DHBs past use-by date

September 26, 2019

If you were wanting the best performance from a very large and complex organisation who would you want running it?

Would you want people with the skills and experience best suited to the task or a random group chosen by people who know little, if anything, about the requirements and those they are backing?

Health boards need the former but the system gives us the latter.

Otago University pro vice chancellor and Dean of Business, Professor Robin Gauld says it is clear the elected boards are not fit for purpose. . .

Boards have oversight for budgets worth billions of dollars and make key executive appointments, but all too often do not have the right skills, he said.

People voted in tend to be those with a high profile, often ex-mayors, MPs or sportspeople, who have name recognition.

The skills necessary are complex – everything from understanding medical IT, to how to deliver primary care, and financial skills – and the reality is that most candidates are unqualified, he said.

He wants more doctors on boards, but added it was just as important that they have the right skills.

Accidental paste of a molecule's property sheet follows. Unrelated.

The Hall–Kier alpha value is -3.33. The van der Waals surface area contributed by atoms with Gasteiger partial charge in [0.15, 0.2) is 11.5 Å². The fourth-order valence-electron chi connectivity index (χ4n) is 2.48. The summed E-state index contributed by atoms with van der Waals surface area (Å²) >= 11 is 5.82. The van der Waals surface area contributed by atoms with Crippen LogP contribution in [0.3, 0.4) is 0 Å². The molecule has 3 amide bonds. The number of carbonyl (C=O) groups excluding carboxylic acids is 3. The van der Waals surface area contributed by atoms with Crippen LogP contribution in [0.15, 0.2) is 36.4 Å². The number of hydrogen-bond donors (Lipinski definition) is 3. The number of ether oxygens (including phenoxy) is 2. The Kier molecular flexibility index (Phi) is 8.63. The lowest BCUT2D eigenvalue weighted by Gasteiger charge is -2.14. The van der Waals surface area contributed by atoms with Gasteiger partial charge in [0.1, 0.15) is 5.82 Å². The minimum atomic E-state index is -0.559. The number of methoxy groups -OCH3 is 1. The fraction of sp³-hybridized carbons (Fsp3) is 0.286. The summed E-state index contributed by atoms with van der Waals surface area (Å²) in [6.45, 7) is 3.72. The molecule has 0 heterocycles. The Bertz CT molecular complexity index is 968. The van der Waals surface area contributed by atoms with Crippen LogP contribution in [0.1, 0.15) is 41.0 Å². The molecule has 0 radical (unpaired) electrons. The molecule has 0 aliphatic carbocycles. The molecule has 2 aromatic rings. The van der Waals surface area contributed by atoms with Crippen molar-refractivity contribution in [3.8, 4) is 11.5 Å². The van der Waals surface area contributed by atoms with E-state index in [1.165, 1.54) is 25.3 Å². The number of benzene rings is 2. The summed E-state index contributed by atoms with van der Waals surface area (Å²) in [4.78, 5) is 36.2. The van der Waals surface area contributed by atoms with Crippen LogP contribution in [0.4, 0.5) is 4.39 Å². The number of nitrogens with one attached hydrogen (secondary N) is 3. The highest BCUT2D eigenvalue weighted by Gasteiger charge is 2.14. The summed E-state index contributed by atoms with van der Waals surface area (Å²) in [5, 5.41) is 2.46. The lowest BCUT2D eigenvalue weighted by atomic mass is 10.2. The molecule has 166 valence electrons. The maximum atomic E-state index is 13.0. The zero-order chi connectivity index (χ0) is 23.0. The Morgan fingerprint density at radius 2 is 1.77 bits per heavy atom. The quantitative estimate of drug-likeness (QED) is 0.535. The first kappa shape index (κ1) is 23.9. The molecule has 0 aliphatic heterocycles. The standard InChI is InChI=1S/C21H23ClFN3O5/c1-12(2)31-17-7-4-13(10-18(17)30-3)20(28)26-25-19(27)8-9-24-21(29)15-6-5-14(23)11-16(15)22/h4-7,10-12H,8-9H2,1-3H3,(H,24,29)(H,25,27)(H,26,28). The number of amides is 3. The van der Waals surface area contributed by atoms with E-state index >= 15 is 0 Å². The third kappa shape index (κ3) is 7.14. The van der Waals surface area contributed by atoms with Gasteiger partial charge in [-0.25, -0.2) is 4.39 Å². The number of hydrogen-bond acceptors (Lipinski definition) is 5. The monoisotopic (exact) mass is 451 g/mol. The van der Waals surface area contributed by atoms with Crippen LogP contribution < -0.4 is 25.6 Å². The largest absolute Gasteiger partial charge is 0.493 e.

Gauld believes the best solution is to scrap boards altogether. . .

He is right.

Churchill said that democracy is the worst form of Government except for all those other forms that have been tried from time to time.

That may be right for Government but it’s not for the governance of health boards which are well and truly past their use-by date.

 

 


Politically appointed, politically disappointed

November 6, 2017

New Health Minister David Clark is considering asking District Health Board chairs for resignation letters.

David Clark says resignations may be accepted if DHB chairs aren’t “on the same wave-length” as the new government.

Dr Clark said he was “very seriously considering” asking for resignation letters and would make a decision shortly.

“I want to be sure that the district health board chairs … are in agreement with the current government’s agenda and direction. I need them to be on board with where we’re heading.” . . 

New ministers will, sooner or later, look at appointments made by their predecessors.

They have the right, and the power, to let them continue in their roles, or to terminate their appointments.